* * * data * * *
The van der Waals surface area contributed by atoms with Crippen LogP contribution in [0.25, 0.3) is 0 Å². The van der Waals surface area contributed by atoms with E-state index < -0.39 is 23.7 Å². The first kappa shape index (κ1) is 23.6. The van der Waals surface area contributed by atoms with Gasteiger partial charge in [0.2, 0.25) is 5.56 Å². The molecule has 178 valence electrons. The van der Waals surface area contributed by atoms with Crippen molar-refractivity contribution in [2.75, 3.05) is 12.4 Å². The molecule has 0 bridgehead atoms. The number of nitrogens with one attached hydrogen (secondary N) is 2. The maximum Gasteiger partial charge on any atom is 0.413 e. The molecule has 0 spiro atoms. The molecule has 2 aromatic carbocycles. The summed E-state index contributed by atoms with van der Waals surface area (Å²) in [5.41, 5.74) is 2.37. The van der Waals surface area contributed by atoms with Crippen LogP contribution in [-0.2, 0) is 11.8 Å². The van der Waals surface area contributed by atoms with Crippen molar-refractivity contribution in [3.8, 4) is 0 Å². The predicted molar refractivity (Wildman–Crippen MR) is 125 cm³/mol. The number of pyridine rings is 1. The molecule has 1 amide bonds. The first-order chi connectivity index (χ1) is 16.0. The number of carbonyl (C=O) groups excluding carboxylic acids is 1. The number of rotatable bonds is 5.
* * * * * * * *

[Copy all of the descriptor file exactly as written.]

The van der Waals surface area contributed by atoms with Crippen LogP contribution in [0.25, 0.3) is 0 Å². The van der Waals surface area contributed by atoms with E-state index < -0.39 is 23.7 Å². The first kappa shape index (κ1) is 23.6. The van der Waals surface area contributed by atoms with Gasteiger partial charge in [0.2, 0.25) is 5.56 Å². The molecule has 178 valence electrons. The van der Waals surface area contributed by atoms with Crippen molar-refractivity contribution in [2.75, 3.05) is 12.4 Å². The molecule has 0 bridgehead atoms. The number of nitrogens with one attached hydrogen (secondary N) is 2. The maximum Gasteiger partial charge on any atom is 0.413 e. The molecule has 0 spiro atoms. The molecule has 2 aromatic carbocycles. The summed E-state index contributed by atoms with van der Waals surface area (Å²) in [5.41, 5.74) is 2.37. The van der Waals surface area contributed by atoms with Crippen LogP contribution in [-0.2, 0) is 11.8 Å². The van der Waals surface area contributed by atoms with Crippen molar-refractivity contribution in [3.8, 4) is 0 Å². The predicted molar refractivity (Wildman–Crippen MR) is 125 cm³/mol. The number of pyridine rings is 1. The molecule has 1 amide bonds. The first-order chi connectivity index (χ1) is 16.0. The number of carbonyl (C=O) groups excluding carboxylic acids is 1. The number of rotatable bonds is 5.